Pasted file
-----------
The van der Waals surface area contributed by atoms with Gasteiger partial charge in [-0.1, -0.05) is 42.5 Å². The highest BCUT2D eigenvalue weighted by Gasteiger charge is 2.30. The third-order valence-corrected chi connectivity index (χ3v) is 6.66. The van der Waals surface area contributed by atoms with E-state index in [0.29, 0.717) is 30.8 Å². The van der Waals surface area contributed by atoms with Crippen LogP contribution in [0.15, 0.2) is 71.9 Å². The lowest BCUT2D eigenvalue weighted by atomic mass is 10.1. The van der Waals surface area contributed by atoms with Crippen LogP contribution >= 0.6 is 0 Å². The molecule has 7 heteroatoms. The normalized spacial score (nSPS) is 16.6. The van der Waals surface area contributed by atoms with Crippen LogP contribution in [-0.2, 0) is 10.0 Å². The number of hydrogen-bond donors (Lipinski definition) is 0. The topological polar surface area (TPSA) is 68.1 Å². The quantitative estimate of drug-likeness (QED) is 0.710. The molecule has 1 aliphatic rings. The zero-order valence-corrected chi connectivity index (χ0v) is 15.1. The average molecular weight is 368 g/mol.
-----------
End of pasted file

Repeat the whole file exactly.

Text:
The van der Waals surface area contributed by atoms with Gasteiger partial charge in [-0.1, -0.05) is 42.5 Å². The highest BCUT2D eigenvalue weighted by Gasteiger charge is 2.30. The third-order valence-corrected chi connectivity index (χ3v) is 6.66. The van der Waals surface area contributed by atoms with E-state index in [0.29, 0.717) is 30.8 Å². The van der Waals surface area contributed by atoms with Crippen LogP contribution in [0.15, 0.2) is 71.9 Å². The lowest BCUT2D eigenvalue weighted by atomic mass is 10.1. The van der Waals surface area contributed by atoms with Crippen LogP contribution >= 0.6 is 0 Å². The molecule has 7 heteroatoms. The normalized spacial score (nSPS) is 16.6. The van der Waals surface area contributed by atoms with Crippen LogP contribution in [-0.2, 0) is 10.0 Å². The number of hydrogen-bond donors (Lipinski definition) is 0. The topological polar surface area (TPSA) is 68.1 Å². The quantitative estimate of drug-likeness (QED) is 0.710. The molecule has 1 aliphatic rings. The zero-order valence-corrected chi connectivity index (χ0v) is 15.1. The average molecular weight is 368 g/mol.